During the preschool years, a child will be fine-tuning the vision and visual skills that he or she already developed during the infant and toddler years.
August is National Children's Eye Health and Safety Month and a great time to teach children about the importance of taking care of their eyes.
Warning Signs of Possible Preschool Vision Problems
- Consistently sitting too close to the TV or holding a book too close
- Tilting the head to see better
- Frequently rubbing eyes, even when not sleepy
- Shielding eyes or other signs of sensitivity to light
- Excessive tearing and watery eyes
- Closing one eye to read, watch TV or see better
- Avoiding activities that require near vision, such as coloring or reading, or distance vision, such as playing ball or tag
- Complaining of headaches or tired eyes
The Sense of Sight
Using Our Eyes: Ask children what they use their eyes for. Make a chart about what they use their eyes for at school and at home.
No Sight: Have children cover their eyes, and ask if they can see. Explain to the child that we use our eyes to see and to imagine a world without sight. Ask questions such as What sights would you miss the most?, What activities would be more difficult?, Which would be impossible?
Braille: Give children a blindfold to wear. Explain to them that people without their sense of sight have a special way to read. Present books written in braille to the child and let them explore what it would be like to read without a sense of sight.
What's Missing?: Show kids a group of items. Have them look at the items for a minute or so. Ask them to close their eyes and take away an item. See if they are able to tell which item was taken away. Explain that they used their sense of sight to determine this.
Guess the Object: Blindfold one child, and have another child give them an object from the room. Ask the blindfolded child to guess what the object is. Tell children that when you don't have your sense of sight, you have to use other senses to feel what things are.
What Eyes Can Do Song (Tune: Hokey Pokey):
You move your eyes up, (Look up)
You move your eyes down. (Look down)
You squeeze your eyes closed, (Shut your eyes)
Then you make them go around. (Roll eyes)
You do the blinky- blinks (Blink)
And then you look from left to right. (Look from left to right)
That's what our eyes can do. Whew!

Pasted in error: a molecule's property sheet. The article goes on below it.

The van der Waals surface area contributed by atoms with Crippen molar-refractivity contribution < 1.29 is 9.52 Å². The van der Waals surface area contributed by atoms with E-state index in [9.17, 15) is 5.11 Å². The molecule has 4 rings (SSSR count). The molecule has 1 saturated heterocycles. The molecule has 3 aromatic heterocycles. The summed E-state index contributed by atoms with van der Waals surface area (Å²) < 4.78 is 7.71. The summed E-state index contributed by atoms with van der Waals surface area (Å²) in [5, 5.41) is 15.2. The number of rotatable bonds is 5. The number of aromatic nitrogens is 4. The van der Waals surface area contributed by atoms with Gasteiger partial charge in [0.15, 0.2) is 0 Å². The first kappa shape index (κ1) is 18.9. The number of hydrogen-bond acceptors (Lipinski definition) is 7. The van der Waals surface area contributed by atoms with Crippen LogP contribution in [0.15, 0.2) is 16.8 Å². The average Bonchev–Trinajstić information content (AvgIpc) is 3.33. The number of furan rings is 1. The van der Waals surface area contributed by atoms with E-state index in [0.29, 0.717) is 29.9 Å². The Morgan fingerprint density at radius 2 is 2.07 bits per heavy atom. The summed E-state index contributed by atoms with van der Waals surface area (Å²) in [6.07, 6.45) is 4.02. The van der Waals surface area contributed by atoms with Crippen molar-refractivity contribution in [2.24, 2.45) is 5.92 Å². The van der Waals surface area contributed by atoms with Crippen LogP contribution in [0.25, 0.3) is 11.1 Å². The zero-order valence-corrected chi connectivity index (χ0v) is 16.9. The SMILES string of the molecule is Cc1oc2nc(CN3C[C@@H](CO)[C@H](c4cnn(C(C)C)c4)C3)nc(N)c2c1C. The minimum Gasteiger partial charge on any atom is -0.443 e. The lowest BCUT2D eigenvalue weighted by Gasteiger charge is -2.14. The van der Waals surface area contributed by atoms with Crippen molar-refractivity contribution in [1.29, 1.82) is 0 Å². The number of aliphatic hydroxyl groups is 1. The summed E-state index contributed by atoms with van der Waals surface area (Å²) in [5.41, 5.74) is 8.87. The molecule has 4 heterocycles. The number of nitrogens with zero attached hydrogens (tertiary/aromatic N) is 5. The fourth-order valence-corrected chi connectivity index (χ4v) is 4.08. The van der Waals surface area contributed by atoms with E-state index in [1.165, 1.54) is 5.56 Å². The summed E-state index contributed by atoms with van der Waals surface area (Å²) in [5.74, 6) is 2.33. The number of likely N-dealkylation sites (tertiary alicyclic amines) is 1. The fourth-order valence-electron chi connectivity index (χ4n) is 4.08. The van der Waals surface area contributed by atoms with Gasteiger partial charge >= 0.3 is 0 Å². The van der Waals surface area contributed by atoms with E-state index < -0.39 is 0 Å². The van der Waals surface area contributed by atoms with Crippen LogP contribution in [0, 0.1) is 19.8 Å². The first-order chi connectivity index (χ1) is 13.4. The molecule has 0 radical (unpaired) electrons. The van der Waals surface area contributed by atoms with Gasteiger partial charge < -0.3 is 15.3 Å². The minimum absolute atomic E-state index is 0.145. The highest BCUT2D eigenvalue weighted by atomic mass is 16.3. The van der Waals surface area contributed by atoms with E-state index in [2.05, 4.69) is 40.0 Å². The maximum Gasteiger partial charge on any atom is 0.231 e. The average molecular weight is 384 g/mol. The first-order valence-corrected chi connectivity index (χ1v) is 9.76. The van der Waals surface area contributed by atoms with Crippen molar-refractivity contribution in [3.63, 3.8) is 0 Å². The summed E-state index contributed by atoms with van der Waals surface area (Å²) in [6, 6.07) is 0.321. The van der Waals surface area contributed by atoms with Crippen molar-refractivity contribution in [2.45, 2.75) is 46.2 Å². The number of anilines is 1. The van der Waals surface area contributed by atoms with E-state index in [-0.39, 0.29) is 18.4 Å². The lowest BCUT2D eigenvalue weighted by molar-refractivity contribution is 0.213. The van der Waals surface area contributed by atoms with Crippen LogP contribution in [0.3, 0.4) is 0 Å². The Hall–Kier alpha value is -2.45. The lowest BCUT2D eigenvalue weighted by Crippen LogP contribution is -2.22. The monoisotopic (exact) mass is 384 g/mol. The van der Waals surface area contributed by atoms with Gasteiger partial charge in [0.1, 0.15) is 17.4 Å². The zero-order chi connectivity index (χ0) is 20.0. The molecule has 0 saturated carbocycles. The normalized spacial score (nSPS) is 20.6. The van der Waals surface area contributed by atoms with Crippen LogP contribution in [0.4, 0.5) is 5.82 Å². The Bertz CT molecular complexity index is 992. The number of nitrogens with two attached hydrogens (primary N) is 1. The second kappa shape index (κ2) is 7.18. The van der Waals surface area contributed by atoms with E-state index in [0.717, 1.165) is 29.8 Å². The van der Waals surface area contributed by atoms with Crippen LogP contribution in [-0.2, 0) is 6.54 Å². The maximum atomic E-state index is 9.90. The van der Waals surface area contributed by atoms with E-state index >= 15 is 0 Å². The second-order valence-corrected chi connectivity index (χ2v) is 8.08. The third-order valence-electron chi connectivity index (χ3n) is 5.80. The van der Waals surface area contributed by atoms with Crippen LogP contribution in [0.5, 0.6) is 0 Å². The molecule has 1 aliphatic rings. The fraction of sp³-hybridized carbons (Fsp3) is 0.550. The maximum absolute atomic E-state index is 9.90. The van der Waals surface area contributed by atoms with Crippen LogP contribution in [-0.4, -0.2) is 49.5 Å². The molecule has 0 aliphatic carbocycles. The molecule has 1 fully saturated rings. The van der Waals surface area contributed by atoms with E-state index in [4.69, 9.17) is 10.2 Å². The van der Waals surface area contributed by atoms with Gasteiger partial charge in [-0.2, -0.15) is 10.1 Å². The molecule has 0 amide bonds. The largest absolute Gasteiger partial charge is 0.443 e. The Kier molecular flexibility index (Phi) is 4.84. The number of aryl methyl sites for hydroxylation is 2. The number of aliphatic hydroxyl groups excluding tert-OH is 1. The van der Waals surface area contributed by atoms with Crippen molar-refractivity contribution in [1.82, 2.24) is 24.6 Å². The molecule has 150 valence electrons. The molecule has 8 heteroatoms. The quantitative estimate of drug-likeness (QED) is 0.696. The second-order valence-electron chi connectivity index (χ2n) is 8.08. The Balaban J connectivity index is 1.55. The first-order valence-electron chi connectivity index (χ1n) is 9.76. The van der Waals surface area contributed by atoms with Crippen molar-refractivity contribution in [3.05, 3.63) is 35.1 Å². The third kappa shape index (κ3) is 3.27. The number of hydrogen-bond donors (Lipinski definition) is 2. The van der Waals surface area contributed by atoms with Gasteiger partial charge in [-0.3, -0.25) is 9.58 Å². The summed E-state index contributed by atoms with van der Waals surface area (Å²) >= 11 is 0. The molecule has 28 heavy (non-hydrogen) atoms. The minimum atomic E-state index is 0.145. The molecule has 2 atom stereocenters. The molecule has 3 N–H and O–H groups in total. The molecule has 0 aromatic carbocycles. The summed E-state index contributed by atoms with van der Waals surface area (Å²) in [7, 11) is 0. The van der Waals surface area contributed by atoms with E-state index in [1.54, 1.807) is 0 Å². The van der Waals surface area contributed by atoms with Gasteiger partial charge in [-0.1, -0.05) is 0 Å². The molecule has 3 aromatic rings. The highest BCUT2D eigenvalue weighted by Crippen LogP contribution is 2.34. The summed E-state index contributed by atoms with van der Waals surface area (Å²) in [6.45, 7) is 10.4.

Protect Your Eyes
Explain to children that their eyes are special. If they damage them, they won't grow back like hair or nails. There are many times that children need to make sure their eyes are protected.
Sun Safety- Tell children that sunglasses can help protect their eyes from the sun and it is a good idea to wear them when outside.
Sunglasses Exploration: Show children a box of sunglasses and encourage them to look, touch, and talk about them.
Sunglasses Sort: Have children to sort sunglasses according to size, color, shape, and style.
Sports Safety- Explain that sports-related eye injuries can happen and that protective eyewear is needed when playing sports.
Eyewear Discussion: Pass around different forms of protective eyewear (goggles, eye guards, sports glasses, football helmet, etc.) and ask children what types of sports people should wear these.
Protective Eyewear Match: Use these printables to have children match eyewear with the sport they are used for.
Classroom Safety- Tell children that they should never throw toys or shoot rubberbands at another child's face. Ask children what times they should wear protective eyewear at school (ie. Woodworking, Science experiments).
The Eye Doctor
Optometrist Office - Dramatic Play: Set up an optometrist office. Provide eye charts, plastic glasses, white T-shirts, a telephone, chairs, notepads, pencils, magazines, small pen lights etc.
Eye Doctor Visit: Invite an optometrist to visit the class and talk about the importance of eye exams and keeping your eyes healthy.
Eye Doctor Resources from NickJr.com: Going to the Eye Doctor - Printable games, activities, certificates, and stickers to help prepare your preschooler for that first visit to the eye doctor for an eye exam.
Printable Eye Charts: Have children read letters from a distance by covering one eye.